He grew into a handsome young man, he looked very much like his father, both in stature and character, as well as in the colour of his voice, movements and nature. He loved poetry, was a good rider and swordsman.[8]

After completing his high school education in Serbia in 1867 he was enrolled in the private high school of Professor Olivier near Geneva. Along with his personal valet, he was accompanied by the prince's aide Aleksandar Protić.[6] It was there that he last met his father, who was returning from the World's Fair in Paris, and on that occasion, he received a diamond ring, of exceptional value and beauty. At that time, the prince gave up his intention to publicly recognize him as the son of the heir, as he intended to marry Katarina Konstantinović, expecting a legal heir.[6]

After his father's death, in the assassination in Košutnjak in 1868, since there was no will, at the request of Metropolitan Mihailo, the governor and the prince's sister Petrija, he was immediately brought to Belgrade, he was given an inheritance, bordered on the Danube and had its own port, in Lesser Wallachia, and Romanian bonds worth 30,000 ducats, thus securing its future. As Velimir or (as he was officially called) "Prince Mihajlo's cadet" was a minor, he was assigned three guardians: Metropolitan Mihajlo, President of the Court of Cassation Đorđe Petrović and President of the National Assembly Živko Karabiberović. He was sent from Belgrade to the inherited estate and then continued his studies in Munich.[8] He studied agronomy first, it was thought that this knowledge would be useful for him to manage the property in Mala Vlaška. He then reoriented himself to chamber sciences (economics and politics).

He became an adult at the age of 21 in 1870 and entered the possession of Negoja. The rest of the relatives were intolerant of him,[6] although he showed no pretensions, they feared he would try to take over.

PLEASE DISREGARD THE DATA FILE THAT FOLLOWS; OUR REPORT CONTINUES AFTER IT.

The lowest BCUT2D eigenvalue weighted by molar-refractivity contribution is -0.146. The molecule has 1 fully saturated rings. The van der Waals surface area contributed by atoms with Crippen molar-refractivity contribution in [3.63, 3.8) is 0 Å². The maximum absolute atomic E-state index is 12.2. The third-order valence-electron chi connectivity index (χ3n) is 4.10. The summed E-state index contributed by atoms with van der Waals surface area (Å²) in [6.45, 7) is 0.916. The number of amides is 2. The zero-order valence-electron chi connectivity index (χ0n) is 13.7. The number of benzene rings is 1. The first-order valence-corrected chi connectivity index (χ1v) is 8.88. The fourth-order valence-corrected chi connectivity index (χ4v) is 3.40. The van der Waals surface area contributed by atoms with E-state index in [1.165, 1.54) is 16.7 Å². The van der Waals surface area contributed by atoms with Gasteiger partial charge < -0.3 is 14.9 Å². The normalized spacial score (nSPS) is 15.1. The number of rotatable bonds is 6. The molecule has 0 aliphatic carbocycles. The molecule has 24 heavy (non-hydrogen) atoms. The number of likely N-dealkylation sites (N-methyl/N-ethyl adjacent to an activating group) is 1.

Velimirianum[edit]

He is the only member of the Obrenović family to donate his property to Serbia.[9] According to the will from 1889, he appointed the Kingdom of Serbia as the sole heir of all his movable and immovable property. The will was supplemented in 1893, according to which he left a legacy to his half-sister Teresa Schuster, in the form of a sum that was to be paid to her for life in German marks, which was done until 1944. [6]According to his wishes, his property was to be separated from the state property, as an endowment, under the name Velimirianum,[10]with the aim of helping the development of science, art, trade, industry and crafts.[8] For the management of the endowment and the use of its fund, it was determined that the state council be the sole and exclusive executioner.[6]

Only ten years after his death, the remains of his property could be used in terms of a will. In the meantime, there were discussions about the inheritance, which the state had to lead before the Romanian courts, while closer and further descendants of the Obrenović family appeared as possible heirs, who disputed the establishment of the endowment, among them the most persistent were the descendants of Mihailo's sister Petrija, and then Queen Natalia, as the heiress of King Alexander, who asked for a sum of 30,000 ducats with 6% interest. The state managed to reach a settlement with all interested heirs at great expense of the endowment, while the property of Negoi in the Dolj district had to be sold in 1904 based on the judgment of the Romanian authorities, of which the State Council received a total of about 1,700,000 dinars. gold, together with arrears of property.[6]